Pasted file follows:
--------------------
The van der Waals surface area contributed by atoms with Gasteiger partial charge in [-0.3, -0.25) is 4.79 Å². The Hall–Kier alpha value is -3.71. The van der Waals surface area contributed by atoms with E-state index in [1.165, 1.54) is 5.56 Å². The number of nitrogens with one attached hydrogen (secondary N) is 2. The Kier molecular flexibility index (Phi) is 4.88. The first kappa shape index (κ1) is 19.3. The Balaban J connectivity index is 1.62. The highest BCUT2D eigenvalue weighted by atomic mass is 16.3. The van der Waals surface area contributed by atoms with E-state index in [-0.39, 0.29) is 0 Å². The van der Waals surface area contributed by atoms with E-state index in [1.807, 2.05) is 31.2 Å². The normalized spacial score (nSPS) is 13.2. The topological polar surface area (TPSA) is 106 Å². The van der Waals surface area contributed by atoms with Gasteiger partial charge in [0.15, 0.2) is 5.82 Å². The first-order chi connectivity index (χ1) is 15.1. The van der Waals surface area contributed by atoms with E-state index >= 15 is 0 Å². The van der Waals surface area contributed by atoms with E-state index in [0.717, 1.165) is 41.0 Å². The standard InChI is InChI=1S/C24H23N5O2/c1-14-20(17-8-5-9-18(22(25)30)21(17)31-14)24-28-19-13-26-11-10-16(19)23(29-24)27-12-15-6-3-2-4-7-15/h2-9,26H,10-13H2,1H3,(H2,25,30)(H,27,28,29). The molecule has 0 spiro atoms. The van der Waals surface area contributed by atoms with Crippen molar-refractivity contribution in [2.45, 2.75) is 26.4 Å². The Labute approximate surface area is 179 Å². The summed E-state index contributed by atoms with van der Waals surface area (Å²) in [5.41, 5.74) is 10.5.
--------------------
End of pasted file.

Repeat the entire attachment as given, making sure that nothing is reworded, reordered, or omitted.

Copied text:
The van der Waals surface area contributed by atoms with Gasteiger partial charge in [-0.3, -0.25) is 4.79 Å². The Hall–Kier alpha value is -3.71. The van der Waals surface area contributed by atoms with E-state index in [1.165, 1.54) is 5.56 Å². The number of nitrogens with one attached hydrogen (secondary N) is 2. The Kier molecular flexibility index (Phi) is 4.88. The first kappa shape index (κ1) is 19.3. The Balaban J connectivity index is 1.62. The highest BCUT2D eigenvalue weighted by atomic mass is 16.3. The van der Waals surface area contributed by atoms with E-state index in [-0.39, 0.29) is 0 Å². The van der Waals surface area contributed by atoms with E-state index in [1.807, 2.05) is 31.2 Å². The normalized spacial score (nSPS) is 13.2. The topological polar surface area (TPSA) is 106 Å². The van der Waals surface area contributed by atoms with Gasteiger partial charge in [0.15, 0.2) is 5.82 Å². The first-order chi connectivity index (χ1) is 15.1. The van der Waals surface area contributed by atoms with E-state index >= 15 is 0 Å². The van der Waals surface area contributed by atoms with E-state index in [0.717, 1.165) is 41.0 Å². The standard InChI is InChI=1S/C24H23N5O2/c1-14-20(17-8-5-9-18(22(25)30)21(17)31-14)24-28-19-13-26-11-10-16(19)23(29-24)27-12-15-6-3-2-4-7-15/h2-9,26H,10-13H2,1H3,(H2,25,30)(H,27,28,29). The molecule has 0 spiro atoms. The van der Waals surface area contributed by atoms with Crippen molar-refractivity contribution in [2.45, 2.75) is 26.4 Å². The Labute approximate surface area is 179 Å². The summed E-state index contributed by atoms with van der Waals surface area (Å²) in [5.41, 5.74) is 10.5.